We love that you and Tommy are part of the younger crowd that loves the blues and wants help keep the torch lit. What are some of your musical influences?
Awww man! I have so many, but my all time favorite is Aretha Franklin and we have Roberta Flack and James Brown, Jimi Hendrix and many others including Mother’s Finest, they were a funk band in the 70’s. I think they were bigger in Europe and I think they’re still doing shows but anyways, I love them. They are just ridiculous! Also got to have Earth, Wind and Fire on there.
We’ve noticed a bit of a resurgence into the funk sound, one of our favorites that are doing that is Vintage Trouble.
Oh yeah, I know that band, I’m friends with Ty Taylor. Me and Ty worked together from back in the day. He’s a badass singer.
Okay, what’s the last album you bought?
Oh you know what? Let me go look at my iTunes, because I just bought an album the other day and I hadn’t bought one for a couple of weeks. So the last one I bought was CCR, Creedence Clearwater Revival. I got The Chronicles. Before that, I got this Bette Davis album. She is this old funk singer and if you haven’t heard of her… whew man, yeah go check her out. She is just really phenomenal.
What is your favorite album of all time?
Oh really, you’re gonna do that to me? Okay, man give me a minute. No. Soul Queen by Arethra Franklin or AC-DC’s Back In Black.
What was the first concert you ever went to?
I sang in churches for so long, but my first club show was after I moved to L.A. and was probably me performing. So my first show that I was at live, was me performing in the show. Where I’m from, [North Carolina] there aren’t venues that artists go to that are really close enough. The nearest venues from where I’m from were in Charlotte, which was about a two and a half or three hour drive, and that was pretty much it. And you might not even go to Charlotte if you’re a big artist, you might just go to Atlanta and DC. We really didn’t get in a lot of those acts, so I never had really gone to a show before I came to L.A.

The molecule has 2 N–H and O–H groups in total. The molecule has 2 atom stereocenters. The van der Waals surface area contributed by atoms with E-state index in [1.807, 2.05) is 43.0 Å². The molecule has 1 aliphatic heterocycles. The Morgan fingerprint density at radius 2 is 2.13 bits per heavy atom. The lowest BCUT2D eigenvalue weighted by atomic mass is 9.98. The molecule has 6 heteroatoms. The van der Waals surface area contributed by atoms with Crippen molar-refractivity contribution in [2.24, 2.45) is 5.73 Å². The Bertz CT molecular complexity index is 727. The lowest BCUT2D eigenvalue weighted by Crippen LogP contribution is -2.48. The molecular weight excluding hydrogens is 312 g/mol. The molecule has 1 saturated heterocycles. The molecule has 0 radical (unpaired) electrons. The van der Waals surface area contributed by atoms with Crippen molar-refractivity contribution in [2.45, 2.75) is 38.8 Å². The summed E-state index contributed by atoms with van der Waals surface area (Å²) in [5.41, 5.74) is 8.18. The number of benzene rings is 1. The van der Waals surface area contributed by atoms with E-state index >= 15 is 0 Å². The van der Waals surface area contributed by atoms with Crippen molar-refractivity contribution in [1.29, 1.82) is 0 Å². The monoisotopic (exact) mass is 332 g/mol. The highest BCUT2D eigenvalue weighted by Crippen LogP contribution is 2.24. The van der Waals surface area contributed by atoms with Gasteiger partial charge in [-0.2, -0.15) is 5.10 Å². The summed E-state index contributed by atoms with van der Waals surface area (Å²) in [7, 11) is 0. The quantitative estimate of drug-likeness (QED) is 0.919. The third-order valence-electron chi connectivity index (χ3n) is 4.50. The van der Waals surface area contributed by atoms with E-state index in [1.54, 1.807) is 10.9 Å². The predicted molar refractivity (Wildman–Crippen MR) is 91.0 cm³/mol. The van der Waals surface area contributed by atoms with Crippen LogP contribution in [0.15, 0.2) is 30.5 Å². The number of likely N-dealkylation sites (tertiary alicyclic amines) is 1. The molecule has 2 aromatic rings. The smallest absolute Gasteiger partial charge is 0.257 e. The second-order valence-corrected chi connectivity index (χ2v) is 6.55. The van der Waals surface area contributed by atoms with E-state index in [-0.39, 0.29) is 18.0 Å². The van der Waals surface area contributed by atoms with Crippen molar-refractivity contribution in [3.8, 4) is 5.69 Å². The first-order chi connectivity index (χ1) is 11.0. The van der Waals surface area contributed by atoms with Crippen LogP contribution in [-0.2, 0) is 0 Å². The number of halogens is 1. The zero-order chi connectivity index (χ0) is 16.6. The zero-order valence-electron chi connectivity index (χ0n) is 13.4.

At what point did you decide this is what you want to do for a career?
Well I had been playing since I was a kid, and when I got a little older my parents said, “Okay, if you want to do this you can do it but if you do you can’t quit, so think about it.” So I thought about it and I said “okay, cool”. I started out really young reading music because we had piano lessons every Tuesday at 4:30 after school. So I’d always been reading music and always been involved in music for all those years. I’d always been able to make money playing piano and singing at different churches. So I guess I had been doing it all my life and didn’t really realize what I wanted to do until I saw Smokey Joe Cafe Musical Revue, the performances were amazing! I think I was in high school when I saw that and when I did I was like, okay, that’s what I want to do.
Let’s talk about Rhythm & Booze, who came up with the title?
Actually Rick Jordan, he’s one of our buddies who I played with on a few artists before Adam and he also plays with Adam, he is an amazing drummer… amazing drummer! I love Rick. We were just sitting around having a few drinks, talking about [the album] one day and it was gonna be this or it was gonna be that, and then Rick just comes out, it should be Rhythm & Booze. We were like, “that’s perfect!”
So tell us a little more about the songs.
Well we have the Freddie King song and then the rest of it is heavily influenced by the blues, so it’s a lot of rockin’ blues altogether. Blues, rock and some funk in there as well.
Because of the crossover element that you and Tommy bring to the table, you have the ability to show people what the blues is about.
Right, the blues isn’t what a lot of people think it is. They think it’s only slow and depressing. It’s not. It feels good! It feels really, really good!
Are you guys planning any live shows with this lineup?
Well as soon as we get these videos together, because apparently these labels don’t like to sign artists that don’t have music videos and I thought it was about the music first, so whatever… We just did those first two, so if we can get those out properly and get a good viewership from the videos, then I think the labels will be a little more interested. So yeah we are definitely gonna be trying to play some shows as soon as possible.